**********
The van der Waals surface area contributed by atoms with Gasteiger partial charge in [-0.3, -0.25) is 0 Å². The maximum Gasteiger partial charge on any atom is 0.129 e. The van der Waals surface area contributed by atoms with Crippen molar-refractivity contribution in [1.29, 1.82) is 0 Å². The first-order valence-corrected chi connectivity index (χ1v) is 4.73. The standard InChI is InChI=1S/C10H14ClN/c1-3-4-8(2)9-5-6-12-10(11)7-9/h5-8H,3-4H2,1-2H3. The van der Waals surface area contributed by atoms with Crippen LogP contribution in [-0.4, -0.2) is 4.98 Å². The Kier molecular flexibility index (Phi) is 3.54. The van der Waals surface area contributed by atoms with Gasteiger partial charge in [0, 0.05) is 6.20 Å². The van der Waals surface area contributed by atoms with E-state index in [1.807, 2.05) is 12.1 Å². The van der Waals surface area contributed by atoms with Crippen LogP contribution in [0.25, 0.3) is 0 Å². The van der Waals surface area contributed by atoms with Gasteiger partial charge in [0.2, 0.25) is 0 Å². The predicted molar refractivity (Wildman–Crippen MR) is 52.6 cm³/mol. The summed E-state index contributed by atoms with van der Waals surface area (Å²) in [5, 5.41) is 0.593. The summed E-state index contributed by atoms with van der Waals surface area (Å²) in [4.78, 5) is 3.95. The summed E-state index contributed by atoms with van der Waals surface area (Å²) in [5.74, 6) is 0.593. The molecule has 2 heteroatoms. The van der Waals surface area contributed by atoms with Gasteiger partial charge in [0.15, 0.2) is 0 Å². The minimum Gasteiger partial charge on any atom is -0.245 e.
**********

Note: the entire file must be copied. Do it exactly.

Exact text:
The van der Waals surface area contributed by atoms with Gasteiger partial charge in [-0.3, -0.25) is 0 Å². The maximum Gasteiger partial charge on any atom is 0.129 e. The van der Waals surface area contributed by atoms with Crippen molar-refractivity contribution in [1.29, 1.82) is 0 Å². The first-order valence-corrected chi connectivity index (χ1v) is 4.73. The standard InChI is InChI=1S/C10H14ClN/c1-3-4-8(2)9-5-6-12-10(11)7-9/h5-8H,3-4H2,1-2H3. The van der Waals surface area contributed by atoms with Crippen LogP contribution in [-0.4, -0.2) is 4.98 Å². The Kier molecular flexibility index (Phi) is 3.54. The van der Waals surface area contributed by atoms with Gasteiger partial charge in [0, 0.05) is 6.20 Å². The van der Waals surface area contributed by atoms with E-state index in [1.807, 2.05) is 12.1 Å². The van der Waals surface area contributed by atoms with Crippen LogP contribution in [0.25, 0.3) is 0 Å². The van der Waals surface area contributed by atoms with Gasteiger partial charge in [0.2, 0.25) is 0 Å². The predicted molar refractivity (Wildman–Crippen MR) is 52.6 cm³/mol. The summed E-state index contributed by atoms with van der Waals surface area (Å²) in [5, 5.41) is 0.593. The summed E-state index contributed by atoms with van der Waals surface area (Å²) in [4.78, 5) is 3.95. The summed E-state index contributed by atoms with van der Waals surface area (Å²) in [5.74, 6) is 0.593. The molecule has 2 heteroatoms. The van der Waals surface area contributed by atoms with Gasteiger partial charge in [0.15, 0.2) is 0 Å². The minimum Gasteiger partial charge on any atom is -0.245 e.